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Review: LA LA LAND

Although not quite achieving the levels of Hamilton's hype, I will not be alone in taking my seat for La La Land with expectations inflated beyond what is reasonable - surely not everyone wants to see it again, straight away? But Damien Chazelle's movie about movies (and more, much more) delivers and - naturally - I'm going to see it again tomorrow.

The opening sequence's joyous liberation of a kaleidoscope of humanity from the cars that imprison them in all cities, but Los Angeles more than any other (Martin Amis's line in Money about the only way of reaching the other side of the freeway is to be born there, finally debunked 32 years on), sets a tone as well as West Side Story's overture.

Within five minutes, we're primed to spot the Tarantinoesque references to film history (Fame and Singin' in the Rain most obviously, but there are plenty more) and, with a bright sun blazing down on primary colours, we know that optimism - boy, how much do we need that these days? - won't ever be far away.

Though described as a musical, the description "a film with songs" would fit more closely. There's no "Good Morning" nor " Make 'em Laugh", but Justin Hurwitz's music comes in just when needed, the songs lifting the emotional temperature and commercial soft rock counterpointing hard edged jazz to drive home a key narrative without ever labouring the point. There's even a bar or two from A Flock Of Seagulls' much-neglected back catalogue!

Chazelle opts for an Art Deco motif to hold the visuals together and is never afraid to go back to that well for more. Almost by chance, the film becomes a two-hour-long love letter to Los Angeles, not as explicit as Woody Allen's to New York in Manhattan (I'm sure Chazelle has seen that movie a few times - and Annie Hall) but it's there, front and centre, and it's gorgeous. Has a city ever been photographed (by DoP Linus Sandgren) with as much affection in the last 30 years?

If romanticising the freeways and sprawl of LA is one surprise, another comes in the performances of the two stars, Emma Stone and Ryan Gosling. Neither sings like a pro, and neither dances like a pro, but that conceit works as well here as it fails in Les Miserables. Up on the cinema screen in unforgiving digital projection, neither actor is conventionally beautiful either - at least not by Hollywood standards.

But both connect with each other and then out into the audience with a power I haven't witnessed since, what, The Shawshank Redemption? (It's the visceral quality of this connection that drives the desire to repeat view - as it does for TSR - we just want to spend more time with them).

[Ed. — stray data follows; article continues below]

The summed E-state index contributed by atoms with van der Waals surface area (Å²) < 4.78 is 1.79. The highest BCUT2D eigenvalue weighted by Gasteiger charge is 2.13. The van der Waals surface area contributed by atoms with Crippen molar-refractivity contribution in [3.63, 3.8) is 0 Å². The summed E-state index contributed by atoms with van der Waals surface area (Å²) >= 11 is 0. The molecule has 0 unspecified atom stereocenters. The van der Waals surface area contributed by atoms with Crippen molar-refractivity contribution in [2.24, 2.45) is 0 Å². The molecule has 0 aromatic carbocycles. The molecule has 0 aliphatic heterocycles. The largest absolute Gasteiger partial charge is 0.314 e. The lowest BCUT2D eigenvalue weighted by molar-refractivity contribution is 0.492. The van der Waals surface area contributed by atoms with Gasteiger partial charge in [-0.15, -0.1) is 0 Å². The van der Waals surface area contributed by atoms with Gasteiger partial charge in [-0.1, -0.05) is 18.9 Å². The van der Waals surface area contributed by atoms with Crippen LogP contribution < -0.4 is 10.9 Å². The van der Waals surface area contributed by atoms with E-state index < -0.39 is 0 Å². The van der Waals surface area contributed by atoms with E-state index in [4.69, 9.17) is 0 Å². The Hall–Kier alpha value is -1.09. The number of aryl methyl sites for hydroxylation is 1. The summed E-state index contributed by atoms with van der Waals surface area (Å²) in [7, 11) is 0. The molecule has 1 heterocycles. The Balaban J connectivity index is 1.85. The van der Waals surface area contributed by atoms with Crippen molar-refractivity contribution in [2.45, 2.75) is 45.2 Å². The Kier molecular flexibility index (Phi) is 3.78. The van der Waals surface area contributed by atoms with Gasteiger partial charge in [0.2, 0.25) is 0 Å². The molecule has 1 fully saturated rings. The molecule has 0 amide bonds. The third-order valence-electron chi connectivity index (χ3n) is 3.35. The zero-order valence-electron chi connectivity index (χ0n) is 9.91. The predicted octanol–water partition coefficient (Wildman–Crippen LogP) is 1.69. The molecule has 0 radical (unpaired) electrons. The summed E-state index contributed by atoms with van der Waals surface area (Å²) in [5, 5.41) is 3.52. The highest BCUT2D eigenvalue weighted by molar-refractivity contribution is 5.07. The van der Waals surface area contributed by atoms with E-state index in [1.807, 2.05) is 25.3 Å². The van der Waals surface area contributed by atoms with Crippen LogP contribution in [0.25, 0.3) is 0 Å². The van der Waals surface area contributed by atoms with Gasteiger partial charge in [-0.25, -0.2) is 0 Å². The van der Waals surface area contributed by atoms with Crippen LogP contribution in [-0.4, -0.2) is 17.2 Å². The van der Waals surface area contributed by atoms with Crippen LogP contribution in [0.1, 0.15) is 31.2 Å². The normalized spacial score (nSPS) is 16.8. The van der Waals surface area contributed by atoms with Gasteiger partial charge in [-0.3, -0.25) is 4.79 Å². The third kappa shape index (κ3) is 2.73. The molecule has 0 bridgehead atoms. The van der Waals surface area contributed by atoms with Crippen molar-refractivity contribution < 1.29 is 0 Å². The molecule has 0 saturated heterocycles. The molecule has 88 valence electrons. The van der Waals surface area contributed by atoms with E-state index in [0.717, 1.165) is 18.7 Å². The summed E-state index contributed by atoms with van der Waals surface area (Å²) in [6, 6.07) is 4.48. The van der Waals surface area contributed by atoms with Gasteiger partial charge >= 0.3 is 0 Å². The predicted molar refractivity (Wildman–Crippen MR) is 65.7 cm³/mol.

This couple may be a bit better looking than us, and a bit better at singing and dancing too, but only a bit - so we buy into their dreams and hope their hopes and hurt when they hurt. We invest unashamedly, irresistibly. Stone should be a shoo-in for Best Actress come the Academy Awards: and if you give that to her, you can't not give Gosling his.

Summarising the plot would only make it sound like a love story like any other you've seen - for much of the time it is - and there's a distinct 20 minutes sagging in the visual and acting pyrotechnics while you wait for the lovers to fall out (as they must). That said, the love affair's predictable narrative arc anchors bravura sequences of virtuoso filmmaking, be it Stone and Gosling suddenly taking flight, an unexpected throw forward disrupting a comforting time progression or a heart-wrenching alternate history just to twist the knife a notch or two more.

There's plenty more about how creative people struggle to feel empathy for each other's work, how following a dream can be both so right and so wrong (a sensational scene in which Stone looks straight at Gosling, while he won't catch her eye at all - like men do) and how moral courage really, really matters. Inwardly, I kept nodding to myself saying, "It is like that". I laughed aloud quite often (and alone in my house too) because creative people are like that, they so, so are!

For two hours, I forgot that I was hungry and I remembered being in love - you know, the dull 24/7 ache kind of being in love. Over and over, I felt tears prick my eyes, though whether they were the product of sadness or happiness, I don't know. I do know that the adjective "bittersweet" has never been more appropriate, nor has "sentimental" ever been more deftly sidestepped. The film is a triumph.

And Chezelle isn't yet 32.

La La Land is on general release.

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